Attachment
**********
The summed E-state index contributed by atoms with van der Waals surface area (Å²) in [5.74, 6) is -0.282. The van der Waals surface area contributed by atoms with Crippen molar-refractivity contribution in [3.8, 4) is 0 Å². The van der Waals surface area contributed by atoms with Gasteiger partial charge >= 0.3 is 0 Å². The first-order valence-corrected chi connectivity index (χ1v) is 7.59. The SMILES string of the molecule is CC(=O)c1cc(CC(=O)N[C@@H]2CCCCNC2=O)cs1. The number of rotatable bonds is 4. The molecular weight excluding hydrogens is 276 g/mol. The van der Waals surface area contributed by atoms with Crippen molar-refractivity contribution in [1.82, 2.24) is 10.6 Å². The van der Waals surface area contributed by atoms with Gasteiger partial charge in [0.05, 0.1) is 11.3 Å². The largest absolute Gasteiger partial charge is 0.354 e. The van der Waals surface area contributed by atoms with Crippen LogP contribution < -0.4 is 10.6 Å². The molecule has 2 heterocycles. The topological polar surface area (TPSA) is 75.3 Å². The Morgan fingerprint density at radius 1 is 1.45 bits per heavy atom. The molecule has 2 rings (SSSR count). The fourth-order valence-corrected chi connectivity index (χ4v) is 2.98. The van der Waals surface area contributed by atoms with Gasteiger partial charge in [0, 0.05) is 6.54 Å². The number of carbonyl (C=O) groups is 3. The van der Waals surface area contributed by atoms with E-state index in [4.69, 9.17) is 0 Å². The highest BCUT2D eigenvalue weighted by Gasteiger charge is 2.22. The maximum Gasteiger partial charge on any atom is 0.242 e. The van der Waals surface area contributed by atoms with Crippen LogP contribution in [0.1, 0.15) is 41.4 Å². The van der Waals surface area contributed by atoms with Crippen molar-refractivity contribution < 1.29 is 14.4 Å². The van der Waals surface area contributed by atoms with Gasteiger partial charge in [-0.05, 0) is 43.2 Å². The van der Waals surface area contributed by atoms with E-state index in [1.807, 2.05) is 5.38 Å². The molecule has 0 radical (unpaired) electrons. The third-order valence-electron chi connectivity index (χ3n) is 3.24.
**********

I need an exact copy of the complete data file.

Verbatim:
The summed E-state index contributed by atoms with van der Waals surface area (Å²) in [5.74, 6) is -0.282. The van der Waals surface area contributed by atoms with Crippen molar-refractivity contribution in [3.8, 4) is 0 Å². The van der Waals surface area contributed by atoms with Gasteiger partial charge >= 0.3 is 0 Å². The first-order valence-corrected chi connectivity index (χ1v) is 7.59. The SMILES string of the molecule is CC(=O)c1cc(CC(=O)N[C@@H]2CCCCNC2=O)cs1. The number of rotatable bonds is 4. The molecular weight excluding hydrogens is 276 g/mol. The van der Waals surface area contributed by atoms with Crippen molar-refractivity contribution in [1.82, 2.24) is 10.6 Å². The van der Waals surface area contributed by atoms with Gasteiger partial charge in [0.05, 0.1) is 11.3 Å². The largest absolute Gasteiger partial charge is 0.354 e. The van der Waals surface area contributed by atoms with Crippen LogP contribution < -0.4 is 10.6 Å². The molecule has 2 heterocycles. The topological polar surface area (TPSA) is 75.3 Å². The Morgan fingerprint density at radius 1 is 1.45 bits per heavy atom. The molecule has 2 rings (SSSR count). The fourth-order valence-corrected chi connectivity index (χ4v) is 2.98. The van der Waals surface area contributed by atoms with Gasteiger partial charge in [0, 0.05) is 6.54 Å². The number of carbonyl (C=O) groups is 3. The van der Waals surface area contributed by atoms with E-state index in [4.69, 9.17) is 0 Å². The highest BCUT2D eigenvalue weighted by Gasteiger charge is 2.22. The maximum Gasteiger partial charge on any atom is 0.242 e. The van der Waals surface area contributed by atoms with Crippen LogP contribution in [0.1, 0.15) is 41.4 Å². The van der Waals surface area contributed by atoms with Crippen molar-refractivity contribution < 1.29 is 14.4 Å². The van der Waals surface area contributed by atoms with Gasteiger partial charge in [-0.05, 0) is 43.2 Å². The van der Waals surface area contributed by atoms with E-state index in [1.807, 2.05) is 5.38 Å². The molecule has 0 radical (unpaired) electrons. The third-order valence-electron chi connectivity index (χ3n) is 3.24.